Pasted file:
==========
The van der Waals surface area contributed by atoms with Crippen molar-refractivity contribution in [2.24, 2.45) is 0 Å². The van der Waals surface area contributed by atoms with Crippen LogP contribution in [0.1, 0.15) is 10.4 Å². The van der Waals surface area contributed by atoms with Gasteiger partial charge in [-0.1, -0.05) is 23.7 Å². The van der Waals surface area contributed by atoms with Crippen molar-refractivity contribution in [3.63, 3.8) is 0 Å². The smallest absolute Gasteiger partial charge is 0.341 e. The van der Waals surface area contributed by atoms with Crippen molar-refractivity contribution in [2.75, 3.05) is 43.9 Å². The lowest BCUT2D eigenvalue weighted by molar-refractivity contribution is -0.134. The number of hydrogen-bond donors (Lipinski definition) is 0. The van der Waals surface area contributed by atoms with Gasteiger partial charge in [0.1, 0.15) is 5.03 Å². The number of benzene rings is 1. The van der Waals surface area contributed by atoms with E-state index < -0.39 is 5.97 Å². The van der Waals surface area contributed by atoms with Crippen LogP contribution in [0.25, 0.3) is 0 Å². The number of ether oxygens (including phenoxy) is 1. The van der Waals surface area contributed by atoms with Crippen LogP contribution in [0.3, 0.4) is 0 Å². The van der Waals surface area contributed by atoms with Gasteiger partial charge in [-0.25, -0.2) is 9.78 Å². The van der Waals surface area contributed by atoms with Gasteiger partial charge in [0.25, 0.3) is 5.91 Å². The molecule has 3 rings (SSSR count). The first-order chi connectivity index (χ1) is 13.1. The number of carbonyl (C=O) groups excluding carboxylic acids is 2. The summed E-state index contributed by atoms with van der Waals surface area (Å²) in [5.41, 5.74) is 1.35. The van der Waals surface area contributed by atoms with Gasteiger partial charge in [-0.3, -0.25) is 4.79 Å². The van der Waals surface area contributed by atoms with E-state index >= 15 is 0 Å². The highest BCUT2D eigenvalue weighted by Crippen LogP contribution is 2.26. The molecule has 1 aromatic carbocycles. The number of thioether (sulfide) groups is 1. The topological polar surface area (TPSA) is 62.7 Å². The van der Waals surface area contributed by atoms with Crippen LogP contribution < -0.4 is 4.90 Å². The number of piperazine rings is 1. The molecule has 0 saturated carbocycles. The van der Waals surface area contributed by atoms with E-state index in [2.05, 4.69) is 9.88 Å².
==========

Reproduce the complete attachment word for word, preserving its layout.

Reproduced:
The van der Waals surface area contributed by atoms with Crippen molar-refractivity contribution in [2.24, 2.45) is 0 Å². The van der Waals surface area contributed by atoms with Crippen LogP contribution in [0.1, 0.15) is 10.4 Å². The van der Waals surface area contributed by atoms with Gasteiger partial charge in [-0.1, -0.05) is 23.7 Å². The van der Waals surface area contributed by atoms with Crippen molar-refractivity contribution in [3.63, 3.8) is 0 Å². The smallest absolute Gasteiger partial charge is 0.341 e. The van der Waals surface area contributed by atoms with Crippen molar-refractivity contribution in [2.75, 3.05) is 43.9 Å². The lowest BCUT2D eigenvalue weighted by molar-refractivity contribution is -0.134. The number of hydrogen-bond donors (Lipinski definition) is 0. The van der Waals surface area contributed by atoms with Gasteiger partial charge in [0.1, 0.15) is 5.03 Å². The number of benzene rings is 1. The van der Waals surface area contributed by atoms with E-state index < -0.39 is 5.97 Å². The van der Waals surface area contributed by atoms with Crippen LogP contribution in [0.25, 0.3) is 0 Å². The number of ether oxygens (including phenoxy) is 1. The van der Waals surface area contributed by atoms with Crippen LogP contribution in [0.3, 0.4) is 0 Å². The van der Waals surface area contributed by atoms with Gasteiger partial charge in [-0.25, -0.2) is 9.78 Å². The van der Waals surface area contributed by atoms with Gasteiger partial charge in [0.25, 0.3) is 5.91 Å². The molecule has 3 rings (SSSR count). The first-order chi connectivity index (χ1) is 13.1. The number of carbonyl (C=O) groups excluding carboxylic acids is 2. The summed E-state index contributed by atoms with van der Waals surface area (Å²) in [5.41, 5.74) is 1.35. The van der Waals surface area contributed by atoms with Gasteiger partial charge in [-0.3, -0.25) is 4.79 Å². The van der Waals surface area contributed by atoms with E-state index >= 15 is 0 Å². The highest BCUT2D eigenvalue weighted by Crippen LogP contribution is 2.26. The molecule has 1 aromatic carbocycles. The number of thioether (sulfide) groups is 1. The topological polar surface area (TPSA) is 62.7 Å². The van der Waals surface area contributed by atoms with Crippen LogP contribution < -0.4 is 4.90 Å². The number of piperazine rings is 1. The molecule has 0 saturated carbocycles. The van der Waals surface area contributed by atoms with E-state index in [2.05, 4.69) is 9.88 Å².